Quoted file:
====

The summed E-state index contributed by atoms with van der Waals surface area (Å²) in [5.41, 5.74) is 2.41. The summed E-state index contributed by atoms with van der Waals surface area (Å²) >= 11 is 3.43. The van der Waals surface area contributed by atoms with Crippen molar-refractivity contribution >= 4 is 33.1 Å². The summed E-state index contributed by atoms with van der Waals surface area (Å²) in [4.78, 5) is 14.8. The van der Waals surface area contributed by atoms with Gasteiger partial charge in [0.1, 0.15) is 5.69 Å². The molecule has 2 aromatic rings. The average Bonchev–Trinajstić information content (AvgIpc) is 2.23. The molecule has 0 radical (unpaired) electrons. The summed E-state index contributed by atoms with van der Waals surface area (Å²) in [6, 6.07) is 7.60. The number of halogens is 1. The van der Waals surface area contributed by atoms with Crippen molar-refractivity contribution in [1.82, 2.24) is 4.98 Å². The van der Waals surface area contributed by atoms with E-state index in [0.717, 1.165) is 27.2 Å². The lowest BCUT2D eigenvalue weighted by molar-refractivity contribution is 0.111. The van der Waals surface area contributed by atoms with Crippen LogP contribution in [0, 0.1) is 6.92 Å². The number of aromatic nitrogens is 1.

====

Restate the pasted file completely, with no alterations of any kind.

The summed E-state index contributed by atoms with van der Waals surface area (Å²) in [5.41, 5.74) is 2.41. The summed E-state index contributed by atoms with van der Waals surface area (Å²) >= 11 is 3.43. The van der Waals surface area contributed by atoms with Crippen molar-refractivity contribution >= 4 is 33.1 Å². The summed E-state index contributed by atoms with van der Waals surface area (Å²) in [4.78, 5) is 14.8. The van der Waals surface area contributed by atoms with Gasteiger partial charge in [0.1, 0.15) is 5.69 Å². The molecule has 2 aromatic rings. The average Bonchev–Trinajstić information content (AvgIpc) is 2.23. The molecule has 0 radical (unpaired) electrons. The summed E-state index contributed by atoms with van der Waals surface area (Å²) in [6, 6.07) is 7.60. The number of halogens is 1. The van der Waals surface area contributed by atoms with Crippen molar-refractivity contribution in [1.82, 2.24) is 4.98 Å². The van der Waals surface area contributed by atoms with E-state index in [0.717, 1.165) is 27.2 Å². The lowest BCUT2D eigenvalue weighted by molar-refractivity contribution is 0.111. The van der Waals surface area contributed by atoms with Crippen LogP contribution in [0, 0.1) is 6.92 Å². The number of aromatic nitrogens is 1.